cover image The Enigmas of Easter Island: Island on the Edge

The Enigmas of Easter Island: Island on the Edge

John Flenley, Paul Bahn. Oxford University Press, USA, $43.5 (274pp) ISBN 978-0-19-280340-5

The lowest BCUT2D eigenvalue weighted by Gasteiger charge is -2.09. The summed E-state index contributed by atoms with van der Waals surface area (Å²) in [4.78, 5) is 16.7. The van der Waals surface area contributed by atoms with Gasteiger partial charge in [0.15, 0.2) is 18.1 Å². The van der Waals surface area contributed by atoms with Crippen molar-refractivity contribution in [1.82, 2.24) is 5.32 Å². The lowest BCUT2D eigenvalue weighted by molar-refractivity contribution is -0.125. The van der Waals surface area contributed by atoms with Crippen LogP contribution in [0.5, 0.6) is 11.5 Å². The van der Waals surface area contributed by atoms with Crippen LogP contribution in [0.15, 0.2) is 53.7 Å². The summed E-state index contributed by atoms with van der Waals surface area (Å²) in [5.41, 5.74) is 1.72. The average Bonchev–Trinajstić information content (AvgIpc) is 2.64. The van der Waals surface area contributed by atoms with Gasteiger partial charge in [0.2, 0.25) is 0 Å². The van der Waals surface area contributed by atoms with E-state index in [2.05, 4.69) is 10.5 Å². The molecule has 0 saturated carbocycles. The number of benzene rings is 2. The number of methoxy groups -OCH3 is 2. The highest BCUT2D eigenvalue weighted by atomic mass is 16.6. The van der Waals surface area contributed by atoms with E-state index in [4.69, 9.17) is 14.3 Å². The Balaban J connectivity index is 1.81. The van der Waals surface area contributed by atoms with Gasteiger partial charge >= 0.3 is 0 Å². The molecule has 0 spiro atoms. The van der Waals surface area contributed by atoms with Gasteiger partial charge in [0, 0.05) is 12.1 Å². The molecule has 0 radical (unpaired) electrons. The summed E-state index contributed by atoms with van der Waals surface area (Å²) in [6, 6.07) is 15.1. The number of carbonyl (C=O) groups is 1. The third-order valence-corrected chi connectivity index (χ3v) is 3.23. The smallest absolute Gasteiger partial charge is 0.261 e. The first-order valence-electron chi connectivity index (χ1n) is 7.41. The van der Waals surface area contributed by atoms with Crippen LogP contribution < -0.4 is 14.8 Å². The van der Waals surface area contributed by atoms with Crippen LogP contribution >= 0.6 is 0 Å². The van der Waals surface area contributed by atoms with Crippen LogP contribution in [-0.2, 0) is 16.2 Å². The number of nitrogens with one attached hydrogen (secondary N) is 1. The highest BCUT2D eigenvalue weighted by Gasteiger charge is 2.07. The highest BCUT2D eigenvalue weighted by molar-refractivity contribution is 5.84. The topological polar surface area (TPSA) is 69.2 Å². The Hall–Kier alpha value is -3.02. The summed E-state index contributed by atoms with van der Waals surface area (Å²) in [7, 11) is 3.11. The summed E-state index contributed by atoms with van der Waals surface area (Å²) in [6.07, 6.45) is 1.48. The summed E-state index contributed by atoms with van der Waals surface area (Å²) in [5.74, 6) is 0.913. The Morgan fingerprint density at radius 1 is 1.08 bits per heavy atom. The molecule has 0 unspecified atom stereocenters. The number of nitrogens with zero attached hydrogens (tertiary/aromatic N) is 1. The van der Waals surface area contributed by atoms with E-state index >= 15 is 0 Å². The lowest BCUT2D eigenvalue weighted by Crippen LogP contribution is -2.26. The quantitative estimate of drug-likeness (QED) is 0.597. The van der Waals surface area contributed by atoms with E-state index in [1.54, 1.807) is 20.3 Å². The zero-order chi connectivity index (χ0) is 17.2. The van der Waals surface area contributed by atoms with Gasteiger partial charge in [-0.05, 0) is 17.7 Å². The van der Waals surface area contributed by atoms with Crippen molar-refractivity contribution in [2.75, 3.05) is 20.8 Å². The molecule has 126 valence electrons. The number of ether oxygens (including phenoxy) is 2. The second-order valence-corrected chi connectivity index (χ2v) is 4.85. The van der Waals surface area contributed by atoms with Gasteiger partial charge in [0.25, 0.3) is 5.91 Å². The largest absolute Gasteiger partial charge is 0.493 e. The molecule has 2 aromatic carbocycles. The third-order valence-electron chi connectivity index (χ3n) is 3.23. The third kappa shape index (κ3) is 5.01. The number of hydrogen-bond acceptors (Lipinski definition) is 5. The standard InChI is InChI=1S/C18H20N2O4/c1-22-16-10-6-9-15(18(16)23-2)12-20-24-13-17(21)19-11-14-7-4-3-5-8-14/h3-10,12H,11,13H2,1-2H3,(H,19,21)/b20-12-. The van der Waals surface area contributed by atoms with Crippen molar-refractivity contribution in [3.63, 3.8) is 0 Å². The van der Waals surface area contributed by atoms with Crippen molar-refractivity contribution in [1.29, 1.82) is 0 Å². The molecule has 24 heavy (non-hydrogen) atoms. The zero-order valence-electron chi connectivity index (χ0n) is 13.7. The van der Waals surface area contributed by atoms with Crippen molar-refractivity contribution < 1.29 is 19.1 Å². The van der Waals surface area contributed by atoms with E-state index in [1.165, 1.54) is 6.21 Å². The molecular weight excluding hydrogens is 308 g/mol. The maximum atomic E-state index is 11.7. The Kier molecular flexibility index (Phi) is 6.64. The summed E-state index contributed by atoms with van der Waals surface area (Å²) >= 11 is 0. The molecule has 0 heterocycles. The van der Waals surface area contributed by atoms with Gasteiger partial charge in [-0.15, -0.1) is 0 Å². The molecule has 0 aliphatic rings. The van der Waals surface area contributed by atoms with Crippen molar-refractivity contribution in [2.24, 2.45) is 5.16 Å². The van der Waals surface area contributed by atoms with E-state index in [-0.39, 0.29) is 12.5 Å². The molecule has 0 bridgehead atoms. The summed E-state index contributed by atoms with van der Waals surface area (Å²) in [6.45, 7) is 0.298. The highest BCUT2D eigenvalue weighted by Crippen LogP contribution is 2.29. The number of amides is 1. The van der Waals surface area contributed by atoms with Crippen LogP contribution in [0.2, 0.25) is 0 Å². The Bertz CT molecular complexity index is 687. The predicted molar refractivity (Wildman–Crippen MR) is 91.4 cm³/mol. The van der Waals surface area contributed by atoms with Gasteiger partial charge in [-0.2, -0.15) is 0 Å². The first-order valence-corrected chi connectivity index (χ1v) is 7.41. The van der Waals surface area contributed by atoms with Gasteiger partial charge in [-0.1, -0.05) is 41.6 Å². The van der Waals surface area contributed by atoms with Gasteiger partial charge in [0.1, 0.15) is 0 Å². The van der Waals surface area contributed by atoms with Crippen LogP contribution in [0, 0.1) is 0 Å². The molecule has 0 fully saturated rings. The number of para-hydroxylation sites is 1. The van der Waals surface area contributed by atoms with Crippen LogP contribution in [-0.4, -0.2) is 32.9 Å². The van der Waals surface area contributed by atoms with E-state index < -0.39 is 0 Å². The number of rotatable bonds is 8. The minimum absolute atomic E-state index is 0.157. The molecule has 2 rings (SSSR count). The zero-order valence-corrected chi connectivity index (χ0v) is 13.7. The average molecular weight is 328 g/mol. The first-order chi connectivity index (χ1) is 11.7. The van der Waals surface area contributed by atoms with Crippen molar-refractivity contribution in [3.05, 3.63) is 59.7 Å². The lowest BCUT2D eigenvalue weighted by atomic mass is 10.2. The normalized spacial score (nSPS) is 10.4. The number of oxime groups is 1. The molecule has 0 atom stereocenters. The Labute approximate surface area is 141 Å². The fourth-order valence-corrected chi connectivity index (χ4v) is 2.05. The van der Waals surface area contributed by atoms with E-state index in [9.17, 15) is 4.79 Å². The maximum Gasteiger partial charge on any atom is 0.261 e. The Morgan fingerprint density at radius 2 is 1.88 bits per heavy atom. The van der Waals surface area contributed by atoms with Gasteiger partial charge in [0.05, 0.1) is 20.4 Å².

Theorists have invoked everything from restless spirits to extraterrestrials and anti-gravity to explain Easter Island's giant stone statues. The reality, according to this comprehensive reconstruction of the island's history, now in its second edition, is more prosaic. The megaliths were carved by humans from the island's soft volcanic stone to commemorate prestigious ancestors, express clan pride and demarcate""a sacred border...between 'home' and 'out there'""--and because on Easter Island there""was little else to do"" but carve stone. In addition to the mechanics of sculpting, dragging and erecting the idols, Bahn (Written in Bones; The Cambridge Illustrated History of Archaeology; etc.) and ecologist Flenley cover other aspects of the island's vanished culture, from the remarkable seafaring skills of the Polynesians who settled the island to the prevalence of phallic, vulval and birdman motifs in the islanders' eccentric artistic stylings. Above all, they see Easter Island's saga as a cautionary tale of mankind's""eco-stupidity."" As the Polynesians and the rats they brought with them decimated the once verdant forests, the island withered into a treeless desert stalked by famine, violence and possibly cannibalism--a microcosm illustrating the consequences of resource depletion for an all too finite Earth. The authors develop an occasionally cumbersome scholarly apparatus as they delve into the minutiae of archaeology, linguistics, sediment cores and pollen analysis and fence with academic rivals, especially with Kon-Tiki voyager Thor Heyerdahl, whose theory of settlement from South America receives a lengthy, scathing rebuttal. But in dispelling the mythology of Easter Island, they show us a society that is all the more interesting for being recognizably human.